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Thread: Removing Dust from a photo

  1. #1
    Member Kel's Avatar
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    Removing Dust from a photo

    Hi Everyone

    I when to a campdraft in fine red soil, and I got some photo's that I have taken from the (not as many as I would of like with cattle don't running outside today) but with some of my better action shot photo's their is a layer of dust in front of the horse and rider as this happen a bit with the speed the cow and horse is traveling at over a grounds with not grass on it just dirt. I am just wandering if their is a good by of removing the dust from the photo or even just some of the dust? As the programs that I have are element 9 and I have just been trying lightroom 3. As it just been playing with the fill ligh, black and recovery slider in these programs to lower the look of the dust, but was not sure it that the right way or if their another way of lowering the dust from the shot. I did not after where I was on the grounds taking photo's their was dust in some of the shots.

    Thank you for any help with this

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    use the clone tool. A search of youtube for a tutorial for elements or LR will give you a quick overview of how to use the clone tool, in both
    "It is one thing to make a picture of what a person looks like, it is another thing to make a portrait of who they are" - Paul Caponigro

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    I will do that, but will it still work if the dust all over the photo as it just seem to be still across the arena today with all the riders warming their horse up, at the back of the arena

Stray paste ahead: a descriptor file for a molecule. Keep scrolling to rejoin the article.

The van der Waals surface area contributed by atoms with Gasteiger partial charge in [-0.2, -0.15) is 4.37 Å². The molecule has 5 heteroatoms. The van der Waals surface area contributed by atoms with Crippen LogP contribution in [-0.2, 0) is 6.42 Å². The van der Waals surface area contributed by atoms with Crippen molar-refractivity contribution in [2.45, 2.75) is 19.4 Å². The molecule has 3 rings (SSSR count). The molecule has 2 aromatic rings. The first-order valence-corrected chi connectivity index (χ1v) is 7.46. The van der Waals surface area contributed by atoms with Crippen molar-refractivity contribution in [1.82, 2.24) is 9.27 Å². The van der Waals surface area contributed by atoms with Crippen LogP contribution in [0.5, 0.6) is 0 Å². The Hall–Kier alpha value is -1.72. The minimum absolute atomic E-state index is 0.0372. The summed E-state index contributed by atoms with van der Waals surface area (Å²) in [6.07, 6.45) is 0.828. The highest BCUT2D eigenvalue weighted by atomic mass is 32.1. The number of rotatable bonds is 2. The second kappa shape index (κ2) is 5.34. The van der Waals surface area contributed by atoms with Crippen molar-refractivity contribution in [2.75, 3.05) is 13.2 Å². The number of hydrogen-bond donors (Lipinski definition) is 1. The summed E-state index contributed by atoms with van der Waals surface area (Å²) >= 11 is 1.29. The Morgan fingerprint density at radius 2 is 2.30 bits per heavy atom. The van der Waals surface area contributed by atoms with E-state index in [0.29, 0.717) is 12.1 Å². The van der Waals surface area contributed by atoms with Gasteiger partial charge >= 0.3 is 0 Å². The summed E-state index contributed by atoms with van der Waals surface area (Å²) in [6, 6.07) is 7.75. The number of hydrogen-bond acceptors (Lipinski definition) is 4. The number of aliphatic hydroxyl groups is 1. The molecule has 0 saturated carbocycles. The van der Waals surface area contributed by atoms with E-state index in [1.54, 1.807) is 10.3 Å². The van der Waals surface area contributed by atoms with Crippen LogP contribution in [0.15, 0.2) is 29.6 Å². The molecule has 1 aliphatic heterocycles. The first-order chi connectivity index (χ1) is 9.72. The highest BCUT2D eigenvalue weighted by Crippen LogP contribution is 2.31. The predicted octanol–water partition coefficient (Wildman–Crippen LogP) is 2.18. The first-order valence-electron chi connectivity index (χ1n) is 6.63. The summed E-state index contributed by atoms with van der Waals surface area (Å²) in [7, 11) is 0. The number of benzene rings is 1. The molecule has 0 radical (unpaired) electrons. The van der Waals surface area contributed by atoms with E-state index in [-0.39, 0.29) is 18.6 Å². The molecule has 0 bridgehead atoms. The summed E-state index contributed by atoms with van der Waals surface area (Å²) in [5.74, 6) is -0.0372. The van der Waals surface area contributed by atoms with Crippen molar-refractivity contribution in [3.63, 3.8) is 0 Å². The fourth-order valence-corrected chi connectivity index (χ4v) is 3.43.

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    post an example ?
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    I use the spot healing tool, which is similar to clone tool. that's for the odd spec here and there.



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    Say "abracadabra"? I'm with kiwi, Kel; post an example. At the moment it's the blind leading the blind, as they say.
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    The way I read the OP's post is that there is a layer of dust in the scene, and not so much a layer of dust bunnies on the sensor.

    As already said .. a sample image is what's needed here to eliminate any possible confusion about what you are describing.
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    Tip, use a cpl. But if there's lots of dust in the scene, as opposed to dust spots, not a lot you can do about it.


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    Here is example of one,

    I know that light most is not right as it was in the morning this one was taken which I have found that the camera picks up the dust in the morning and afternoon more as I was not sure if I could remove some f the dust or if the I delete these photo's. Or is their any way of when taking the photo to help with, not getting as much dust in the photo?
    Attached Images Attached Images

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    Administrator ricktas's Avatar
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    Firstly, you need to sun behind you. You would have been much better, being on the other side (to the left of frame). A quick look at the histograms shows this is over-exposed and a good levels adjustment would bring it up nicely I reckon.

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    Arch-Σigmoid Ausphotography Regular ameerat42's Avatar
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    OK, so you're shooting through dust haze and sometimes the sun is behind you. I see you used a f=165mm lens in this shot and I suppose that for safety reasons you can't get too close.

    Ideally:
    1. shoot wit the sun on your side of the action
    2. shoot nearer the action and so reduce the amount of dust between you and the action.

    In this shot you have done fairly well to get this amount of detail. You mentioned Lightroom - of which I know nothing - and some people mentioned clone/spot healing in their posts before you showed the picture.
    These do not really apply for this shot. In Photoshop, one of the Auto Levels (or Tones)/AutoContrast/Auto Color will go a long way in fixing a shot like this. You can try more intricate stuff with levels, shadow/highlight and contrast adjustments, BUT...
    Some shots just can't be recovered too a level that we might consider "good".